[Python-Dev] PEP 0404 and VS 2010
ncoghlan at gmail.com
Thu Nov 21 15:53:07 CET 2013
On 22 November 2013 00:16, Kristján Valur Jónsson <kristjan at ccpgames.com> wrote:
>> > For Stackless, neither argument applies because 2.8 work would be done
>> > by us and stackless has no particular allegiance towards either version.
>> Stackless can release their own Stackless 2.8 if they want, but I don't get why
>> CPython would have a 2.8 too.
> Oh, this is the misunderstanding. No one is trying to get permission for "CPython 2.8",
> only "Stackless Python 2.8".
> The "namespace" question from Christian has to do with a "python28.dll" which would be
> built using VS2010, that this would never clash with a CPython version built the
> same way. such clashes would be very unfortunate.
> Of course, we could even make a full break, if there will never be a CPython 2.8 (which there won't be)
> and call the dll slpython28.dll.
OK, rereading Christian's original post, I think we may need to
understand the problem you are trying to solve a little better. If I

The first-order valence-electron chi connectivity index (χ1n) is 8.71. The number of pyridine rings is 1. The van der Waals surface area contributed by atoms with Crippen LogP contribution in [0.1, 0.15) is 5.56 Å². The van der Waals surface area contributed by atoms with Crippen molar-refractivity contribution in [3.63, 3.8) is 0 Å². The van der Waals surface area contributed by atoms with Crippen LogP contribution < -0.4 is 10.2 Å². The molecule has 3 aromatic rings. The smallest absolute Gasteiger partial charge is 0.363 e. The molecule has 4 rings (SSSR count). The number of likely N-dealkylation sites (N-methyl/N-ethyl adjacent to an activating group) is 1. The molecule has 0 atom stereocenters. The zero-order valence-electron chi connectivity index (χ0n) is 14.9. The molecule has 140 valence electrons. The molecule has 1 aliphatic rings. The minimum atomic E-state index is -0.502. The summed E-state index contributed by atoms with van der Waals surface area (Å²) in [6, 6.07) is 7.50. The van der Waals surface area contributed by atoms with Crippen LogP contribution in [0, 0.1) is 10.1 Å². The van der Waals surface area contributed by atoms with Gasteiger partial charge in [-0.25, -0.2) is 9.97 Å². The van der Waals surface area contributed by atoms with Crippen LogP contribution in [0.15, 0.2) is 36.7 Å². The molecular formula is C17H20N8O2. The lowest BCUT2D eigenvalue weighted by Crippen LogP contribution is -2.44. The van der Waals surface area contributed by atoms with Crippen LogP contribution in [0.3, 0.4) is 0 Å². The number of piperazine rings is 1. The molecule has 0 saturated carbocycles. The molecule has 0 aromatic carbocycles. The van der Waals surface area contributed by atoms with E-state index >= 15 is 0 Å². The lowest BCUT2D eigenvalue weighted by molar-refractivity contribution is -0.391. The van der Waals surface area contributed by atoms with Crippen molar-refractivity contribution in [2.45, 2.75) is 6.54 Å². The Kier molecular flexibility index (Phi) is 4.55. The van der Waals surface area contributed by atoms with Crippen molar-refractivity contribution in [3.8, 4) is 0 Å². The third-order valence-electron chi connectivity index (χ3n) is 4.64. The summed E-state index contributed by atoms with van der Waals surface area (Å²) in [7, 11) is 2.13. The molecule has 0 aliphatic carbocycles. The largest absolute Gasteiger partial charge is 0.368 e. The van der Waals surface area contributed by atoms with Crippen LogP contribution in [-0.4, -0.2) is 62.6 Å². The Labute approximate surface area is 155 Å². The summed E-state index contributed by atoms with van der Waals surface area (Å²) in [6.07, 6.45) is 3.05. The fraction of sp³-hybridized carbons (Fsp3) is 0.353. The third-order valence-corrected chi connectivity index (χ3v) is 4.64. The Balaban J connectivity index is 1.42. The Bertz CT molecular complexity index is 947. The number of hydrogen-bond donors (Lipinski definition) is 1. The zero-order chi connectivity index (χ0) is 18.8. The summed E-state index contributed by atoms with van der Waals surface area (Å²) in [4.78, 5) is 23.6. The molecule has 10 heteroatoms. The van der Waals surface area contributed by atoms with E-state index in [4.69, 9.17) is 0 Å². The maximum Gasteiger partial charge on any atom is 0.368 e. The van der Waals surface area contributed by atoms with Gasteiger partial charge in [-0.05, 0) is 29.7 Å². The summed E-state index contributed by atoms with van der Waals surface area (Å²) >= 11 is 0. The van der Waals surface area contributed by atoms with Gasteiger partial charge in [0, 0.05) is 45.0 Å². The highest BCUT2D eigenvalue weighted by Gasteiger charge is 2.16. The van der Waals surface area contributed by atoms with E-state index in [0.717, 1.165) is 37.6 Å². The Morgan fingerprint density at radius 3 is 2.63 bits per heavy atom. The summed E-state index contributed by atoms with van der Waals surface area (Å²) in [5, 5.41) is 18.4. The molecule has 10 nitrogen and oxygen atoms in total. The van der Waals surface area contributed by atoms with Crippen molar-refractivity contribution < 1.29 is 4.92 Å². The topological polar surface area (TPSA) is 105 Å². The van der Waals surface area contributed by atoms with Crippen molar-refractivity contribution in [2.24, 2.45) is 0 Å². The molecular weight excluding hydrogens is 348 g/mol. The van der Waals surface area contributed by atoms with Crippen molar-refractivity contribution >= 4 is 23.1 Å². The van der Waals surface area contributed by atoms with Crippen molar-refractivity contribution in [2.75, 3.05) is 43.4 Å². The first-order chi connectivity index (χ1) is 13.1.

have understood correctly,
1. Currently CPython 2.7 only officially supports building with Visual
Studio 2008. This is due to the ABI instability of the Windows CRT and
the fact that elements of the CRT ABI are republished as part of the
2. (CCP?) customers are wanting to build CPython *from source*, and
don't care about compatibility with binary extensions built by others
in the normal way against the regular CPython release. If they need
extensions, they will build them from source themselves, thus avoiding
any CRT ABI incompatibility issues.
If this interpretation is correct, then Martin's suggestion of a
different DLL name entirely *should work* for your use case. Something
slpy27cr100.dll ("Stackless Python 2.7 for Visual Studio 2010")
slpy27cr110.dll ("Stackless Python 2.7 for Visual Studio 2013")
If there's no need for a compatible ecosystem of C extensions (e.g.
it's being embedded as part of a large application which takes care of
linking everything properly), then the problem becomes much simpler,
and there's a much higher chance it can be handled upstream in CPython
The only thing that *can't* happen is to build a python27.dll that
links against a newer C runtime than the Visual Studio 2008 one.
I believe this approach would be substantially less confusing for the
broader community than trying to explain that a 2.8 release of
Stackless Python was really just a version bump for the Windows CRT
Nick Coghlan | ncoghlan at gmail.com | Brisbane, Australia
More information about the Python-Dev